MixedThe Times (UK)... a clear book, and it lands its argument that assuming the future could be predicted with great accuracy using known data was foolish. Certainly, the impact of the over-reliance by the financial services industry on dodgy numbers has been felt by all of us ... But it could reasonably be objected that it lands its argument more than once. It doesn’t require 444 pages plus endnotes to make the point that lots of numerical models are poorly specified and don’t account sufficiently for things we don’t know. It could have been said at half the length ... The book is well written, though, and is often entertaining. It is just that it goes on entertaining for quite a while. It can be read by the general reader, but I think its core audience is people who calculate financial risk. It’s not so much that the lay reader wouldn’t understand it, but more that it spends a lot of time attacking an error — the false precision of numbers and forecasting — that most people don’t encounter a great deal.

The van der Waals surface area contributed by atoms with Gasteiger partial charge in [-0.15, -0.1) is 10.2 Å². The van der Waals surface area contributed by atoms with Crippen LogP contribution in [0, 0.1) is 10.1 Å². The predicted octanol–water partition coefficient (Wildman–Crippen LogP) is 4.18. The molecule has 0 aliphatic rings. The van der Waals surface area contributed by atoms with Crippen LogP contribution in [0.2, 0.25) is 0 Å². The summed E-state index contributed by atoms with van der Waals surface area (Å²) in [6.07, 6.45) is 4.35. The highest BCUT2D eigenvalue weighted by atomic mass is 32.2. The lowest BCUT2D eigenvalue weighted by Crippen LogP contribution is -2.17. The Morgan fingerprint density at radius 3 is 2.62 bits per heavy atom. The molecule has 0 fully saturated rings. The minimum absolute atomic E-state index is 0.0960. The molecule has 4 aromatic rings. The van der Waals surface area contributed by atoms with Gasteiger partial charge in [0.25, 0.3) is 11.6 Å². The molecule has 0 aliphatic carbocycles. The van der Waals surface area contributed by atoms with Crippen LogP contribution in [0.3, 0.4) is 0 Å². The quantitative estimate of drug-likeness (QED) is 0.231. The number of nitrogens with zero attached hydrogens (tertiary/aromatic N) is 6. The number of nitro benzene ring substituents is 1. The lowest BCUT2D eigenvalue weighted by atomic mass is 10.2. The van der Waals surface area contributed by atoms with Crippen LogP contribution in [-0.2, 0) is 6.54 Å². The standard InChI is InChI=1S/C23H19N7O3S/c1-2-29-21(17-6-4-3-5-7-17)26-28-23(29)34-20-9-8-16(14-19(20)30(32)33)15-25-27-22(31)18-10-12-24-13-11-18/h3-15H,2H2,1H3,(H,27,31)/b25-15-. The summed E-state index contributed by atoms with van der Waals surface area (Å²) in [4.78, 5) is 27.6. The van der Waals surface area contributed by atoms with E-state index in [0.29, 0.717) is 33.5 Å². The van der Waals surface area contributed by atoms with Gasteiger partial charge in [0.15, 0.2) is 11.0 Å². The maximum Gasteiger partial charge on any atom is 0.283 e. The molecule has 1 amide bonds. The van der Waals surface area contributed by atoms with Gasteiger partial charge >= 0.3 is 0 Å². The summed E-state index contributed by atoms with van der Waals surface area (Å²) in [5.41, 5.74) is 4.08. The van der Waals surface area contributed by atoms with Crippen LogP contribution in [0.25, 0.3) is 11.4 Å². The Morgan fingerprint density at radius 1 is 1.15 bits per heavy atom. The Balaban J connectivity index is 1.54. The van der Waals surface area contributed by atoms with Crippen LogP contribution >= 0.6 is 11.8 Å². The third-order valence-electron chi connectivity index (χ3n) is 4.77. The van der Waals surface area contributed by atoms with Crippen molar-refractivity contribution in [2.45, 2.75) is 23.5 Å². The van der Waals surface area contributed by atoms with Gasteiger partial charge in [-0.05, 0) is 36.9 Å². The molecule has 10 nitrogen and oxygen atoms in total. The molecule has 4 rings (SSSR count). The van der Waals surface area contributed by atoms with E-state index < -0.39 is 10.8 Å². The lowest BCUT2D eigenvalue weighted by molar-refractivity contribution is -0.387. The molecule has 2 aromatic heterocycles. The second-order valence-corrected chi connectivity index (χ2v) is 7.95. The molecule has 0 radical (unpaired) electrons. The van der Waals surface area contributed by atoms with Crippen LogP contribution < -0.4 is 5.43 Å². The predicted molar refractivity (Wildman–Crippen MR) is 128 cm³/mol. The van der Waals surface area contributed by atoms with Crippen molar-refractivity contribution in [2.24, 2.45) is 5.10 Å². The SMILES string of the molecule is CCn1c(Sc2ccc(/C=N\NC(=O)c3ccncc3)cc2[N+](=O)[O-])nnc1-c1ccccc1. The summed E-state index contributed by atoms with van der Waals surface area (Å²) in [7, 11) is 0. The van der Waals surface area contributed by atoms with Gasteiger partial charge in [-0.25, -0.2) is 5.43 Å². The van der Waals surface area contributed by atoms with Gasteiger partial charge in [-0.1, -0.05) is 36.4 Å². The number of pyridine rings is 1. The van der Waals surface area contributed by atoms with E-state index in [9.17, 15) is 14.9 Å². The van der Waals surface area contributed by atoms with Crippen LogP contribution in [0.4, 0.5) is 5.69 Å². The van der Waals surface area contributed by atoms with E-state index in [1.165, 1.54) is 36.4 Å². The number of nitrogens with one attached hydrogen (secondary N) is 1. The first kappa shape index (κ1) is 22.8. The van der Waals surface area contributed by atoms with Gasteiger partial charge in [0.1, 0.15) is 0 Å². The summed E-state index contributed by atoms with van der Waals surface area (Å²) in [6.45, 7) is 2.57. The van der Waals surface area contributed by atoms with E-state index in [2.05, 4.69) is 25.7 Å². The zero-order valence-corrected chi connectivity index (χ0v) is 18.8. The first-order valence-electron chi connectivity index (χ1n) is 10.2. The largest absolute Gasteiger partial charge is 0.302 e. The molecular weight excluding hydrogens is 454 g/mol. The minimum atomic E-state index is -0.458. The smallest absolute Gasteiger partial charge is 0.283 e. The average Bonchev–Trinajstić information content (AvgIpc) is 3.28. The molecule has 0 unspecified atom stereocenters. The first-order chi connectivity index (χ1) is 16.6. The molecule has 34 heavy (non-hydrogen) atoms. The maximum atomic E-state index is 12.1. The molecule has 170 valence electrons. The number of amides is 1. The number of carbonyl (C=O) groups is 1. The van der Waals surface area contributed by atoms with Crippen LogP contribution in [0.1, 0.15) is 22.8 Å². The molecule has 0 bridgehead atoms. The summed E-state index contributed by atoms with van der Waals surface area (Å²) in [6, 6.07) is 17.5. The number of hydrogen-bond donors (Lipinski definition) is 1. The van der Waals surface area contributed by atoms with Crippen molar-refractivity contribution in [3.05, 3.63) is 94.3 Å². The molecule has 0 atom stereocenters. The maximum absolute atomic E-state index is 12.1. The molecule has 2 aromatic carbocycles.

RaveThe Times (UK)The account is riveting in its detail, with Moore finding new sources—diaries, contemporary notes—to bring fresh life and facts to the story. It astonishes, for instance, that her chief whip, Tim Renton, did not vote for her ... Moore’s Margaret Thatcher is one of the truly great biographies. Throughout the three volumes it has been comprehensive and subtle, breaking new ground while being surefooted on familiar terrain. He provides a portrait of Thatcher—her anxiousness and her certainty, her strength and her frailty—that is surprising and fresh while still convincing. This volume completes a historical masterpiece.
RaveThe Times (UK)There is a reason why Gladwell is a rock star of nonfiction. This is a dazzling book. Stories are well selected and brilliantly told, ideas are slowly revealed until the reader arrives at a conclusion they didn’t expect. Gladwell is advancing ideas and, sure, they are all open to challenge. Is Levine right about TDT? Are the theories of crime prevention correct? But they are stimulating and convincing — and you won’t regret a minute you spend mastering them.